1. History and treatment planning: The psychologist will discuss the client’s specific reason for coming and take a detailed history.
  2. Preparation: The psychologist will talk to the client about what they can expect from EMDR.
  3. Assessment: The client chooses an image in their mind that relates to the memory they wish to work on, and must identify any negative beliefs about themselves or associated with the event.
  4. Desensitisation: At this stage, the psychologist will either move their finger back and forth between the client’s eyes, lead the client in tapping, or deliver auditory tones, such as calming music, through headphones. All of these actions engage the same parts of the brain.
  5. Installation: The psychologist will then guide the client to replace the original negative belief or emotion with a positive one.
  6. Body scan: The client revisits the memory to identify any physical tension remaining in the body. When it no longer causes distress, the treatment is considered successful.
  7. Closure: If treatment was not fully successful this session, the psychologist provides the client with ways to seek relaxation and imagery exercises to do until the next session.
  8. Re-evaluation: In the next session, the psychologist and the client assess the previous session’s work and re-evaluate the treatment plan as required.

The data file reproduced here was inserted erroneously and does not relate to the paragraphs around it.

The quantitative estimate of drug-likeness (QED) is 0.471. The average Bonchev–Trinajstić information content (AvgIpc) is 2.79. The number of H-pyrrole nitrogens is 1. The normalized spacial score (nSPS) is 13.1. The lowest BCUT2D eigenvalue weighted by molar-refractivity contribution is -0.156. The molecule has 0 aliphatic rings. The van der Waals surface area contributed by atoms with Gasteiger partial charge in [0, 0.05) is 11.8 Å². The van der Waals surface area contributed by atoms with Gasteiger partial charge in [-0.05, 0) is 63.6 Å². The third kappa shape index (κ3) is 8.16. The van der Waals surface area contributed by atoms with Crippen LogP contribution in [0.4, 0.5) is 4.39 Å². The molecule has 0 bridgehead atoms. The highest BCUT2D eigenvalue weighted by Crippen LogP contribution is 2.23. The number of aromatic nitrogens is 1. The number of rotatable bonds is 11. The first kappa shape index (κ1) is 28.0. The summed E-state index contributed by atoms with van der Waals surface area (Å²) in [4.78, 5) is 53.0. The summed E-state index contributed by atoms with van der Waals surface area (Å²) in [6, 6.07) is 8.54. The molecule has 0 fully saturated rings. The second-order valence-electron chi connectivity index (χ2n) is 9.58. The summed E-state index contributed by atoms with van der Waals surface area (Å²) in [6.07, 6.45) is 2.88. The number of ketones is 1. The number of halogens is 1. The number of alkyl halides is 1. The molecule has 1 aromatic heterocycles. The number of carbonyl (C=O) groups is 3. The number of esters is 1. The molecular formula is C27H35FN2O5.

After EMDR treatment: What’s next?

Since therapy looks to improve a client’s future coping strategies when faced with traumatic events, at the end of the treatment the psychologist may ask the client to imagine a future challenge and how they would feel in that situation. If distressing emotions again arise, it may indicate that treatment should continue for a while more.

EMDR integrates traditional strategies of therapy with newer ones, ultimately aiming to provide access to feelings that have been repressed and empower you to better understand (and cope with) the past.

EMDR also provides a space where clients can freely experience emotion and learn to manage past traumatic events through the lens of sensory-rich scenes, rather than purely through therapeutic discussion.

Looking for trauma-informed counselling and psychologists?

At Clear Health Psychology, we have several psychologists with availability who are experienced in trauma counselling and can provide various strategies to help you learn ways to deal with your trauma so that you can live a happier life. Book your appointment today by calling (08) 6424 8177.

Liam Reilly

Liam is a General Registered Psychologist at Clear Health Psychology, as well as a member of the APS. He has experience with helping clients to find strategies to manage trauma-related conditions, stress and adjustment problems, self-esteem issues, and much more.

He values mindfulness and is particularly interested in the way mindfulness can increase personal resilience in stressful situations.

Find out more about Liam here or book an appointment with him at our Subiaco clinic by calling the number below.

Liam Reilly